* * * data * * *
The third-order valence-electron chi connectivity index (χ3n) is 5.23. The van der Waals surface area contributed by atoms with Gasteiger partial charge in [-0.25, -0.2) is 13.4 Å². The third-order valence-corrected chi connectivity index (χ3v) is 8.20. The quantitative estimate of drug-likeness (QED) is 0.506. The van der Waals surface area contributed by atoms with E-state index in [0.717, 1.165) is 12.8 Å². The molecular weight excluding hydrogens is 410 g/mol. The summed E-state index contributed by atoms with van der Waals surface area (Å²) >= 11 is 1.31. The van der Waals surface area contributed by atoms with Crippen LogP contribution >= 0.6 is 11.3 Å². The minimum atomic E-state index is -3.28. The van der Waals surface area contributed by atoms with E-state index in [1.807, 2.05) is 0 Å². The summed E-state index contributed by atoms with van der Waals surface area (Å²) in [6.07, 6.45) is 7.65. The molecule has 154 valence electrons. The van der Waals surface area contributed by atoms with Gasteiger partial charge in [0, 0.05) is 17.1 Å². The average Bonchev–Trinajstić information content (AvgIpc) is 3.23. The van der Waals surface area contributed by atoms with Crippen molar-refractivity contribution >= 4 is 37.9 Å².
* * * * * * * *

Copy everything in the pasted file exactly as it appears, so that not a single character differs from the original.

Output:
The third-order valence-electron chi connectivity index (χ3n) is 5.23. The van der Waals surface area contributed by atoms with Gasteiger partial charge in [-0.25, -0.2) is 13.4 Å². The third-order valence-corrected chi connectivity index (χ3v) is 8.20. The quantitative estimate of drug-likeness (QED) is 0.506. The van der Waals surface area contributed by atoms with E-state index in [0.717, 1.165) is 12.8 Å². The molecular weight excluding hydrogens is 410 g/mol. The summed E-state index contributed by atoms with van der Waals surface area (Å²) >= 11 is 1.31. The van der Waals surface area contributed by atoms with Crippen LogP contribution >= 0.6 is 11.3 Å². The minimum atomic E-state index is -3.28. The van der Waals surface area contributed by atoms with E-state index in [1.807, 2.05) is 0 Å². The summed E-state index contributed by atoms with van der Waals surface area (Å²) in [6.07, 6.45) is 7.65. The molecule has 154 valence electrons. The van der Waals surface area contributed by atoms with Gasteiger partial charge in [0, 0.05) is 17.1 Å². The average Bonchev–Trinajstić information content (AvgIpc) is 3.23. The van der Waals surface area contributed by atoms with Crippen molar-refractivity contribution >= 4 is 37.9 Å².